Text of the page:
Puebla to Oaxaca (via Tehuacan)
digg del.icio.us TOP
  Posted August 14th, 2016 by Zdenko  in Travel | 9 comments

Traveling Mexico – on the road again

By: Zdenko Kahlina

Highway to Oaxaca
After spending two days in beautiful city of Puebla, we are on the road again. Today’s plan is to drive from Puebla de Zaragoza over the mountains to the capital city of the state Oaxaca that carries the same name: Oaxaca.

Highway to Oaxaca – highway MEX135D

The fastest way to get to Oaxaca from the Puebla is the tolled highway, also known as the Puebla – Oaxaca Super Highway. The distance between both cities is of over 350 kilometers, which are covered in approximately 5-6 hours (if you are tourists like us). The drive from Puebla to Oaxaca, without stopping other that for a couple of pit stops, takes about three and a half hours. 

Until 1995 when the toll road opened, all the way from the capital to Oaxaca, for much of the route you were required to travel along secondary roads and highways, pretty well doubling the length of the drive. Even today, this trip would take a little over 9 hours on Federal Highway 1 (toll free).

Landscape: Scrubby palms and tall cacti

Landscape: Scrubby palms and tall cacti

These days we have the benefit of a much shorter and definitely a safer trip along quality well-marked pavement, with the added feature of the option of getting off the main highway and venturing into some villages to take in additional sites, scenery and local culture. The only cautionary note is to not drive outside of any major urban center, and in particular on the highways or even toll roads, at night, unless absolutely necessary. Lighting tends to be lacking or insufficient, and laws regarding impaired driving are rarely enforced.

It does not matter which way you choose, the tolled highway or the Federal libre Highway (150D), the trip from the City of Puebla to Oaxaca will always be gratifying due to the beautiful mountainous settings that its geographic surroundings have to offer. That’s the road we’ve chosen…

Puebla – Tehuacan route -  highway MEX150D

Virtually the entire roadway from Puebla to Oaxaca was well-marked and paved toll road. Signage was large and clearly lettered. However, a few key pointers are in order. You want to be where it says “cuota” and not “libre,” the former being the toll road and the latter the much slower, single lane highway. “Autopista” is invariably the toll road. En route to Puebla from Mexico City you’ll see signs directing you to the Puebla, and then from Puebla, the signage will indicate Oaxaca.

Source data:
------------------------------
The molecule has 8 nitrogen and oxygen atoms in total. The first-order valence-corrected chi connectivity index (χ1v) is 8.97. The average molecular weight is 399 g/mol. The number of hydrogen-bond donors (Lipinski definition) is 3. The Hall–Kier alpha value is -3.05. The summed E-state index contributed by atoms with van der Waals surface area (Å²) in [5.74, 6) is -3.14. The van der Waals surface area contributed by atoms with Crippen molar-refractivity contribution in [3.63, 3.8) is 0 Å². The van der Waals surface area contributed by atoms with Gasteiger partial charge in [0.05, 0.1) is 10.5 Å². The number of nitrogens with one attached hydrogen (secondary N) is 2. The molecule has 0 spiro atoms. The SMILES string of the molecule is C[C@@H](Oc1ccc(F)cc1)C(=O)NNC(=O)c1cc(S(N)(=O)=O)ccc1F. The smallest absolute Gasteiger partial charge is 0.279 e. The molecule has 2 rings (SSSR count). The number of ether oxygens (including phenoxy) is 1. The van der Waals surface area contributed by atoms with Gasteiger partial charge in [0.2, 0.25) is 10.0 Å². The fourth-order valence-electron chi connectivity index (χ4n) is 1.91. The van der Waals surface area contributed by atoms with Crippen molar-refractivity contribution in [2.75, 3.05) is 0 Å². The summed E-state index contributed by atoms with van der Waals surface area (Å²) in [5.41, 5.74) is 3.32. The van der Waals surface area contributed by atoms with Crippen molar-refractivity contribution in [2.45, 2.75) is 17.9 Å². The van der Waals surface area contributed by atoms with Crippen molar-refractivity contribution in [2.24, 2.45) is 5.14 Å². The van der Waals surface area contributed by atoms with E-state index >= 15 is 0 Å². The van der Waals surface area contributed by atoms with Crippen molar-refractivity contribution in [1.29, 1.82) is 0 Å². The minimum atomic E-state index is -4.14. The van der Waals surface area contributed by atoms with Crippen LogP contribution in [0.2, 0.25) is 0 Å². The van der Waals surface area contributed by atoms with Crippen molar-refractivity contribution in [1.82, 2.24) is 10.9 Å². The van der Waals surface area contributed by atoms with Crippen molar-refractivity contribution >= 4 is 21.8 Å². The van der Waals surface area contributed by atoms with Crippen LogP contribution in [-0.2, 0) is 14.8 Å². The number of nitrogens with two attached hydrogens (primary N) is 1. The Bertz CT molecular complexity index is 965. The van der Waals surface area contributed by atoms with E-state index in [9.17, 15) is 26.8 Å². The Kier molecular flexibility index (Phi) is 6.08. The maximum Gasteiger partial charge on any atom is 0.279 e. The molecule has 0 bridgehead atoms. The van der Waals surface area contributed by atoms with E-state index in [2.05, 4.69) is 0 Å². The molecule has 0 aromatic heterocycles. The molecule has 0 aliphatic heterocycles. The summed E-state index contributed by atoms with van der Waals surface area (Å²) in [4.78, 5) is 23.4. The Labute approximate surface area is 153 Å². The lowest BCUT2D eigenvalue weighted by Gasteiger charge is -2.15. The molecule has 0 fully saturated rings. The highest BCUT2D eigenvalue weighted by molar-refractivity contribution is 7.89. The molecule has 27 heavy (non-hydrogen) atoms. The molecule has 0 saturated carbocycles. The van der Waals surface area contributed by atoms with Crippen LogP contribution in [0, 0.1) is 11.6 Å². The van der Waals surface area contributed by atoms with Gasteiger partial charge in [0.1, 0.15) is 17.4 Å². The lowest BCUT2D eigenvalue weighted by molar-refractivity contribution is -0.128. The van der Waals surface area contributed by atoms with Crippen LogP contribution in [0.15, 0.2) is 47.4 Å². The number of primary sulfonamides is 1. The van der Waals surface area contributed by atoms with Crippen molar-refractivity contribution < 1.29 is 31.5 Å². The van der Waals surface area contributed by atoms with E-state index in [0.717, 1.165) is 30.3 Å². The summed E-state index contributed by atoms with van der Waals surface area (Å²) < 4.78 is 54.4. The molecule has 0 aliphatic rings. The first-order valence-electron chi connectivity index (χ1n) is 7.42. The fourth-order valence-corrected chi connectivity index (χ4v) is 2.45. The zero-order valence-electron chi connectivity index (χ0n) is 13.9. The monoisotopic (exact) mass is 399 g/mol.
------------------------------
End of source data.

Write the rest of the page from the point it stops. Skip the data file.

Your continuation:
Tehuacan – Oaxaca route – highway MEX135D

The highways are either two lanes each way, a lane and a half, or a single lane. However, custom dictates that cars going slower move to the right and onto the paved shoulder when they see you coming, so regardless of the type of highway, most of the time you should be able to go at the speed to which you are accustomed. There are, however exceptions as with any rule. Sometimes, for example, large tractor trailers are too wide to move over enough to let you pass. But when they see that the roadway ahead is clear, they’ll put on the left-hand signal, telling you its okay to pass on the left … assuming you trust them.

Highway 135D has only two lanes 

Highway 135D is in good condition

A solid center line tends to be suggestive only and you’ll quickly learn that with cars moving over to the right for you, you can pass notwithstanding the solid line … except when there’s a significant curve, peak or valley up ahead.

Once on the toll highway after you’ve passed all the exits for Puebla, keep your eyes peeled for a PEMEX, and pull over for a fill-up. Even if you’ve got a half tank, this is one of the only gas stations you’ll encounter for miles, and you don’t want to be running on fumes on Highway 135D. The next PEMEX you see really IS the last one for miles, so if you ignored my earlier advice, fill up now. For real. And while you’re at it, grab a mochacchino at The Italian Coffee Company and a snack–drinks and food, like gas, are scarce. Credit cards are generally accepted for filling up, and now as well at the many toll booths… except when the system has broken down.

Sierra Madre mountains

If you have to stop for some reason, see what the vendors have to offer. And at the toll booths there will be even more offerings, from uniquely Poblano sweets known as camotes, to whole wheat tortillas, to puppies.